By Atty Philip N. Wesseh (PNW)
Two of many adages I learnt while growing up as a child in New Kru Town was, “Time Waits For No man.” The other one was “Opportunity Comes, But Once.” All of these were repeatedly said whenever our parents tried to encourage us to make use of time and opportunity available because such a time or opportunity may not come our way to succeed in in certain way or to achieve certain goals and aspirations in life. Basically, it was stressed that “TIME” was so crucial that whenever a person fails to make use of the time or opportunity such an opportunity or time may not avail itself for the second time to such individuals. Therefore, whenever the time or opportunity comes one’s way, it should be utilized.
These adages were accentuated by the Biblical saying that one should “work while it is day, as no one knows when night cometh.” This was interpreted during Sunday School to mean that whenever one was given a task or has something to do, such person should do that to his or her best way possible, as one does not know when death, misfortune or incapacitation would come, thus making it impossible for one to achieve what had been planned.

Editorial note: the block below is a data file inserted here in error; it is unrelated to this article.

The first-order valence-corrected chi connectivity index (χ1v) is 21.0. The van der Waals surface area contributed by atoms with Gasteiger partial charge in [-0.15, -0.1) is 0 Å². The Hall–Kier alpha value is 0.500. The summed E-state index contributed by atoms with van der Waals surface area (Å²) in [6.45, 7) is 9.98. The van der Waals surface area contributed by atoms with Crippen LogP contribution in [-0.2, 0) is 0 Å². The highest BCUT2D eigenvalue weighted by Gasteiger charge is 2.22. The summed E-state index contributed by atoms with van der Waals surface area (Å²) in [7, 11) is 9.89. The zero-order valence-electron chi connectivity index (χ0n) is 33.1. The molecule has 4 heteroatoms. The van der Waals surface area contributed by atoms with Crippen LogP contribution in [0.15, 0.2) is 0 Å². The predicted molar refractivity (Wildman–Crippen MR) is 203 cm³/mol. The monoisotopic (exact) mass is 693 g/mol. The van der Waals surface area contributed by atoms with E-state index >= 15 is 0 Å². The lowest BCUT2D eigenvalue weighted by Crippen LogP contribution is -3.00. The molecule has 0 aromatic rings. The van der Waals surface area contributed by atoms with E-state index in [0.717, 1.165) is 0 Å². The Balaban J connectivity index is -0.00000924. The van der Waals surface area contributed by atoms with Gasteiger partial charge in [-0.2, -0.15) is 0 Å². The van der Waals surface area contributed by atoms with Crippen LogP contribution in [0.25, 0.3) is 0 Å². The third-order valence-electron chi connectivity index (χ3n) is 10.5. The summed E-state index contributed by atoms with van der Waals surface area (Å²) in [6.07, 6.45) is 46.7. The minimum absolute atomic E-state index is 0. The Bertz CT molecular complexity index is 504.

I reflect on these adages today based on the funeral discourse delivered yesterday by Episcopal Bishop Rev. Dr. Jonathans B.B. Hart at the funeral of former Chief Justice Johnnie N. Lewis at the historic Centennial Pavilion in Monrovia. In his discourse yesterday, on the theme: “TIME IS UP,” the Bishop said,” My times are in your hands; whatever they may be, pleasing or painful, dark or bright, as best may seem to thee.” He went on:” Our nation Liberia has once more experienced a dark cloud of mourning, the unmerciful and cold hands of death that has taken away one of Liberia’s finest species, His Honor former Chief Justice Johnnie N, Lewis.
“He has answered to his name on the roll called up yonder. As Bob Marley wrote in one of his music “Johnnie was a good man” He served his church, The Episcopal Church of Liberia and his nation with dedication and commitment in the diligence of duty. He was a man with an impeccable character. He brought pride and dignity to the Supreme Court yea the Judiciary as Chief Justice. He was a no nonsense man and it is no secret that he remained tall on issues that concerned the welfare of the state; It was time and the Giver of life has called our brother and former Chief Justice from labor to reward,” he said.